Reuters - A Hong Kong tribunal on Tuesday imposed a fine of HK$400m ($51m) on the private banking unit of HSBC in a case related to the sale of Lehman Brothers-linked structured financial products between 2003 and 2008.
The Securities and Futures Commission (SFC) had originally imposed a penalty of HK$605m in 2015 on the bank for its failure to meet "principles-based regulatory standards" at that time, which was later appealed by HSBC.
The securities regulator had started its investigation into the issue after some HSBC private banking clients' complained of losses arising from investments in structured financial products of Lehman Brothers, which filed for bankruptcy in 2008.
The Hong Kong Securities and Futures Appeals Tribunal (SFAT) said that HSBC's private banking unit was "culpable of material systemic failings in its marketing and sale of derivative products" in that period.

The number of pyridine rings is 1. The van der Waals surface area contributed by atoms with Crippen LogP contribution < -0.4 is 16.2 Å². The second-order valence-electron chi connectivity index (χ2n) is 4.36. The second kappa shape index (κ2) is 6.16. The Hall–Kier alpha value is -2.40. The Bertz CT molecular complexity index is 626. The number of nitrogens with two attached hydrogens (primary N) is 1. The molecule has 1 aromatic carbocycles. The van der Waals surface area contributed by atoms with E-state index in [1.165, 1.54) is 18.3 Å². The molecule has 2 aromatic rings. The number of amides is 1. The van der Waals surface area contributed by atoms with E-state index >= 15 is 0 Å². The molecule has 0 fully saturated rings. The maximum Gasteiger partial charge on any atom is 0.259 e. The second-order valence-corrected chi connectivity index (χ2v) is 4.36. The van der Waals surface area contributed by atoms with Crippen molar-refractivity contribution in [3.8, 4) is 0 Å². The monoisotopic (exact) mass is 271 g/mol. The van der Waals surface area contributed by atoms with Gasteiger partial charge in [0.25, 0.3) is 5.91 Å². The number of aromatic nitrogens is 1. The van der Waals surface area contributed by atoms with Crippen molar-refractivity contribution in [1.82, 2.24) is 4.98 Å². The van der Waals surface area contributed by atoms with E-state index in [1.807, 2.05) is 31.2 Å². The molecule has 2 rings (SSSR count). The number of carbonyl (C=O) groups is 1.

The tribunal also said the HSBC private banking unit's registration for Type 4 regulated activity, which relates to advising on securities, would be suspended for a period of one year beginning Tuesday.
It also "partially suspended" its registration for dealing in securities for a period of one year, according to a copy of the order seen by Reuters.